(Stefanie Allison shellebrating the conclusion of our tribute to Peggy Dobbs, with whom Stefanie had a special bond) Good Evening, Again! from the towers that are A Word with you Press in sunny downtown Moscow (well, downtown, at least!) Just five stories away from being able to announce our finalists. Here is the third …
(Stefanie Allison shellebrating the conclusion of our tribute to Peggy Dobbs, with whom Stefanie had a special bond)
Good Evening, Again!
from the towers that are A Word with you Press in sunny downtown Moscow (well, downtown, at least!)
Just five stories away from being able to announce our finalists. Here is the third entry from one of our favorite contestants and former contest winner, Stefanie Allison. I am tempted just to say a few kind words, post this, and let it go…But I believe I will read it first…Give me few minutes, won’t you?…
…ok! Done. Like many of you who have watched Stefanie’s growth as a writer on this site over the past three years, I am conch-ous that someday shell be able to make a few clams with her writing.
by Stepfanie Allison
He’s singing that song again, I thought. I squatted down into the sand, running my hand through the soft grains. I felt around until I felt a shard of a shell.
“You always pick up the broken ones,” Tom said, squatting next to me.
“They need love, too,” I said before slipping the shard into my purse.
“What do you do with them?”
“Put them into a bowl in my room.”
“What happens when it gets full?”
“Get another one and fill that up.”
Tom allowed himself to fall backwards to sit in the sand. I didn’t mind that he was going to get sand on his tuxedo. I pressed my palm into a mound of sand and smoothed it.
“You can’t stop thinking about her, huh?” I asked. Tom stared out into the darkness of the Pacific Ocean.
“I think I’m allowed to,” he said. He began to run his index finger in the sand, not caring too much about the shapes he was making.
“Graduation is in two weeks. That’s plenty of time.”
“Bethany’s going to fly out to Arizona for orientation,” he said, as he bowed his head. He sucked in air suddenly.
“Do you want a tissue?”
“I just thought you might want one.”
“Well, I don’t,” he snapped. I kept my gaze on the sand, digging up another shell.
“Sorry.” He turned his head to me slightly.
“No, I am, Dess,” he whispered.
I ran my hand over the shell. It was black on the outside, but when I flipped it over, it was silver and when moonlight shined on it, I saw the rainbow. It was the shape of a crescent moon, with jagged edges on the curve.
He began humming again.
“What is that song?” I asked.
“It’s an oldies song I sing when I feel like this.”
“When you’re sad?”
“When I feel thoughtful.” I realized he often hummed this same tune when we studied together.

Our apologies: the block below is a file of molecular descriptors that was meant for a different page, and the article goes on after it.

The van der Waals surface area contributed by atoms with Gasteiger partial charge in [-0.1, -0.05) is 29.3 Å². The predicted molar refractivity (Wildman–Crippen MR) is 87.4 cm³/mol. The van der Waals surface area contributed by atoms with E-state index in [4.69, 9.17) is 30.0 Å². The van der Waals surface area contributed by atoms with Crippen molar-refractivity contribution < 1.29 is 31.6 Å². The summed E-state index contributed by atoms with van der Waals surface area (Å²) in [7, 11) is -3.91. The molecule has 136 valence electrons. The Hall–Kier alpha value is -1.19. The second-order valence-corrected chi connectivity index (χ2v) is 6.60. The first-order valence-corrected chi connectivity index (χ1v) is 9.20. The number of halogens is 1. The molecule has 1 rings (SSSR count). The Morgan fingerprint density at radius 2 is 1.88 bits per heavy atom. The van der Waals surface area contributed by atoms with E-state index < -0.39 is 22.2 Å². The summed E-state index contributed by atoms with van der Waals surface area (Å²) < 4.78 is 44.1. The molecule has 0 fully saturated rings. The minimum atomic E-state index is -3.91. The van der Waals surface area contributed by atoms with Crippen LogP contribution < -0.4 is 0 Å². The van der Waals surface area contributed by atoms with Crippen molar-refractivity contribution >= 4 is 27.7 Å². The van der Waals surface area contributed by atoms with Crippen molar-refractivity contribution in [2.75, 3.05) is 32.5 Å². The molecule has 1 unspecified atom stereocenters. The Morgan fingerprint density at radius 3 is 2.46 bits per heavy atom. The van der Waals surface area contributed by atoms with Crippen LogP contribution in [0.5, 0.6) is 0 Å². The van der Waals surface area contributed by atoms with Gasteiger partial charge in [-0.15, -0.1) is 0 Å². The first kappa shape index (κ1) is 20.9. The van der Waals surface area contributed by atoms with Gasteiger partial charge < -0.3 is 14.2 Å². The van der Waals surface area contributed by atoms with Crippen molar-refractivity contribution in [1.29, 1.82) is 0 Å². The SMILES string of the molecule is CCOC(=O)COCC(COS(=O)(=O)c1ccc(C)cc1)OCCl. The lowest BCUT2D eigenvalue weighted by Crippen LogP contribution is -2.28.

I wish he’d tell me what he’s thinking when he sings it, I thought to myself.
“Well, I don’t really listen to the oldies,” I confessed.
“You don’t know what you’re missing then!”
“You can’t miss something you don’t know. Or have.”
“Bethany’s not going to miss me.”
I gripped the shell.
“Why won’t you tell her then?”
“Because I know she’ll hate me.”
“Hate you? For liking her?”
“Good, because that’s a stupid reason for her to hate you.”
“She’ll hate me for loving her.”
I looked into my palm and saw that the shell had sliced my skin wide open. For a split second, I was fascinated by the red tide rushing over my hand.
“My God, Dess, that looks horrible,” Tom said, pulling out his handkerchief.
“Don’t do that,” I said, fumbling in my purse for tissues.
“Dess, you’re bleeding really badly,” he said, trying to grab my wrist.
“Your mom got you that for prom, and I don’t want you wasting a two-hundred dollar handkerchief because I was stupid.”
“It was one-hundred ninety, and I don’t care,” he said. “You’ll get blood all over your gown, and YOUR mom would kill me for that.” He threw the shell in the sand, soaked with my blood. He wrapped his hand tightly around my wrist before tying the brown handkerchief around my wound.
“Ball your fist tight,” he said gently. “We have to stop the blood flow.”
“I passed health class, thanks,” I said.
“…No. I am this time.”
I kept my fist tightly clenched, but Tom obviously didn’t think I was doing a good enough job because he covered my hand with his and squeezed tightly. I refused to take my eyes off of his hand holding mine, though I knew this was probably the first and last time I would see it.
“It’s too late,” I whispered. He ran his thumb over mine.
“I swear, it’s not too late,” he said tenderly.
“For what?” I asked. He raised an eyebrow.
“Shouldn’t I be asking you that?”
“I asked first.”
Tom continued to hold my hand, but he looked around.
“I thought I saw it,” he said.
Tom reached into the patch of sand in question before pulling out a white shell, shaped like a fan, complete with straight ridges running up and down.
It was unbroken.
“You don’t have any shells like this at home, huh?” he asked. I shook my head.
“I don’t know where I’d put it,” I said.
“Why not in the bowl with all the other ones?” I shrugged.
“I don’t know. I think it’d look funny mixed in with a lot of broken ones.” Tom took my unhurt left hand and put the shell in my palm. He folded my fingers over it and stroked my fist.
“Then you need to start finding a place to keep the unbroken ones,” he said.
“Why?” The corners of his mouth rose slightly.
“They need love too.”
Tom began to walk back to the hotel, rehearsing his speech to Bethany, and I held the shell in my palm, not trusting myself to not break it.